A Ph.D. student working with ISI's Greg Ver Steeg, Daniel Moyer, won a Young Scientist award at the October, 2016 Medical Image Computing and Computer Assisted Intervention Society (MICCAI) conference in Athens.
The paper, A Continuous Model of Cortical Connectivity, constructs a new model for brain connectivity that aims to assist neuroscientists in diagnosing brain diseases and treatment effects.
Moyer's paper was one of five recognized as outstanding Ph.D. and post-doctoral student work by MICCAI, whose members pursue interdisciplinary research and practice in robotics, biomedical imaging and other medical-image computing and computer-assisted medical interventions.
"This is one of the rare cases where 'interdisciplinary' is not just a buzz word but a really fitting adjective," says Aram Galstyan, the team's research director. "Daniel is developing state-of-the-art tools for machine learning and network modeling, and is working with domain experts to apply those models to concrete neuroscience problems."
Echoes MICCAI's mission statement, "The multidisciplinary nature of these emerging fields brings together clinicians, bioscientists, computer scientists, engineers, physicists, and other researchers who are contributing to, and need to keep abreast of, advances in the methodology and applications."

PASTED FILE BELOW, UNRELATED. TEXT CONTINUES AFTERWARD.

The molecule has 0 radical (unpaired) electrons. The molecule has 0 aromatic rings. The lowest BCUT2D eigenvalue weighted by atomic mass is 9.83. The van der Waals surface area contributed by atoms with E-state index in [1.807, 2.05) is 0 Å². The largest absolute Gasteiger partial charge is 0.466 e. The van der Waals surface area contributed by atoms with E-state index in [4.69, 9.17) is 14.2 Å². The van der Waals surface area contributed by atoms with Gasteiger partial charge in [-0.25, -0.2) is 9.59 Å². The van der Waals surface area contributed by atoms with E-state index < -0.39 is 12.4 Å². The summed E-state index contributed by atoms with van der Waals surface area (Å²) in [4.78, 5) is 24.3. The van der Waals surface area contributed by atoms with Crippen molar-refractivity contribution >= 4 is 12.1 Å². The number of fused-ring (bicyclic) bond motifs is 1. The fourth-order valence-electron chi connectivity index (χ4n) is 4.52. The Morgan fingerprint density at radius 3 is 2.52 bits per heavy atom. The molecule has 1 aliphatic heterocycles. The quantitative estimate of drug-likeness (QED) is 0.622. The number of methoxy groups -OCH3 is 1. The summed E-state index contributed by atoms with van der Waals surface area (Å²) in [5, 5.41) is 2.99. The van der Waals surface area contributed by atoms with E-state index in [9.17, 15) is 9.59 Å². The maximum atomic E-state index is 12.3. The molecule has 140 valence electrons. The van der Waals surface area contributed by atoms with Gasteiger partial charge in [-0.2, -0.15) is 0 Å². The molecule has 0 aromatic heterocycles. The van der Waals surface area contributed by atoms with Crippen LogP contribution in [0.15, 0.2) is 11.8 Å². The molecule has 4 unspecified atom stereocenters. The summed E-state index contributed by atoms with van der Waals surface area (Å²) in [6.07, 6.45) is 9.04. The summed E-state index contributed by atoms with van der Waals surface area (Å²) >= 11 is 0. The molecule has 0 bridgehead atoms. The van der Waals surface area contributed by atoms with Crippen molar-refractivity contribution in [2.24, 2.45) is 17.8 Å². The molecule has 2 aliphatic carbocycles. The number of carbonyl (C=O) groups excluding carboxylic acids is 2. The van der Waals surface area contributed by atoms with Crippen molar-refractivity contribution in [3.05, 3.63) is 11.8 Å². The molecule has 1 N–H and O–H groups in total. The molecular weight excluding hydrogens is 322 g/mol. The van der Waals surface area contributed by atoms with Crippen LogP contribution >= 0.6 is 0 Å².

Work was conducted jointly with the Imaging Genetics Center, a team of physicians, engineers, computer scientists and neuroscientists housed at the USC Mark and Mary Stevens Neuroimaging and Informatics Institute in ISI's Marina del Rey, Calif. headquarters.
In essence, brain connectivity usually is modelled as a network. Moyer instead chose a continuous representation of connectivity similar to a graph limit, or graphon, that more closely resembles the structure of the brain. Such work ultimately may benefit neurology tools, models and results.
Moyer has worked with Ver Steeg for about 18 months. Ver Steeg and Paul Thompson of USC's computer science department serve as Moyer's co-advisors.